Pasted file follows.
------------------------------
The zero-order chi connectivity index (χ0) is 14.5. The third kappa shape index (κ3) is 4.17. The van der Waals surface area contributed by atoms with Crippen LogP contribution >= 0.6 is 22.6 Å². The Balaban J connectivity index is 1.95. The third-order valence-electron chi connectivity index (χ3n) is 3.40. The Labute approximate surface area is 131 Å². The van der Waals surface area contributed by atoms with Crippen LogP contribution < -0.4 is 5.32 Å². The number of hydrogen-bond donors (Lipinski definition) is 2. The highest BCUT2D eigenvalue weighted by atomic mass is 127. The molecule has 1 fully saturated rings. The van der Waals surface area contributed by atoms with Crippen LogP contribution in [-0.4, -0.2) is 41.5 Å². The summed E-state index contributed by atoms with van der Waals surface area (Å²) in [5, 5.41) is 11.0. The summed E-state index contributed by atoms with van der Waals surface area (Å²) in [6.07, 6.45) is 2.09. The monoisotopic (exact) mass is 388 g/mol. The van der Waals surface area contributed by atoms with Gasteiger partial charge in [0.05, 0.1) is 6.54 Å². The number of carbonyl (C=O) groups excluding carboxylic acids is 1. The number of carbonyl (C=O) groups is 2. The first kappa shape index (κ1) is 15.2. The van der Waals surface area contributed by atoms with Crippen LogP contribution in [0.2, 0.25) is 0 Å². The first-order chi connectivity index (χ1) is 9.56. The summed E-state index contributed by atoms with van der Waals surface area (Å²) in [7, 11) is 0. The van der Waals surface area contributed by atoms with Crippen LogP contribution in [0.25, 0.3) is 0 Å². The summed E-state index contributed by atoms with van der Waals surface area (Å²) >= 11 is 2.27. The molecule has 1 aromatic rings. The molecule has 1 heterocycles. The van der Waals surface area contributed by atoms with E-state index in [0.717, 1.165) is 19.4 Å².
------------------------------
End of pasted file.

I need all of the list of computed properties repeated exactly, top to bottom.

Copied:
The zero-order chi connectivity index (χ0) is 14.5. The third kappa shape index (κ3) is 4.17. The van der Waals surface area contributed by atoms with Crippen LogP contribution >= 0.6 is 22.6 Å². The Balaban J connectivity index is 1.95. The third-order valence-electron chi connectivity index (χ3n) is 3.40. The Labute approximate surface area is 131 Å². The van der Waals surface area contributed by atoms with Crippen LogP contribution < -0.4 is 5.32 Å². The number of hydrogen-bond donors (Lipinski definition) is 2. The highest BCUT2D eigenvalue weighted by atomic mass is 127. The molecule has 1 fully saturated rings. The van der Waals surface area contributed by atoms with Crippen LogP contribution in [-0.4, -0.2) is 41.5 Å². The summed E-state index contributed by atoms with van der Waals surface area (Å²) in [5, 5.41) is 11.0. The summed E-state index contributed by atoms with van der Waals surface area (Å²) in [6.07, 6.45) is 2.09. The monoisotopic (exact) mass is 388 g/mol. The van der Waals surface area contributed by atoms with Gasteiger partial charge in [0.05, 0.1) is 6.54 Å². The number of carbonyl (C=O) groups excluding carboxylic acids is 1. The number of carbonyl (C=O) groups is 2. The first kappa shape index (κ1) is 15.2. The van der Waals surface area contributed by atoms with Crippen LogP contribution in [0.2, 0.25) is 0 Å². The first-order chi connectivity index (χ1) is 9.56. The summed E-state index contributed by atoms with van der Waals surface area (Å²) in [7, 11) is 0. The van der Waals surface area contributed by atoms with Crippen LogP contribution in [0.25, 0.3) is 0 Å². The summed E-state index contributed by atoms with van der Waals surface area (Å²) >= 11 is 2.27. The molecule has 1 aromatic rings. The molecule has 1 heterocycles. The van der Waals surface area contributed by atoms with E-state index in [0.717, 1.165) is 19.4 Å².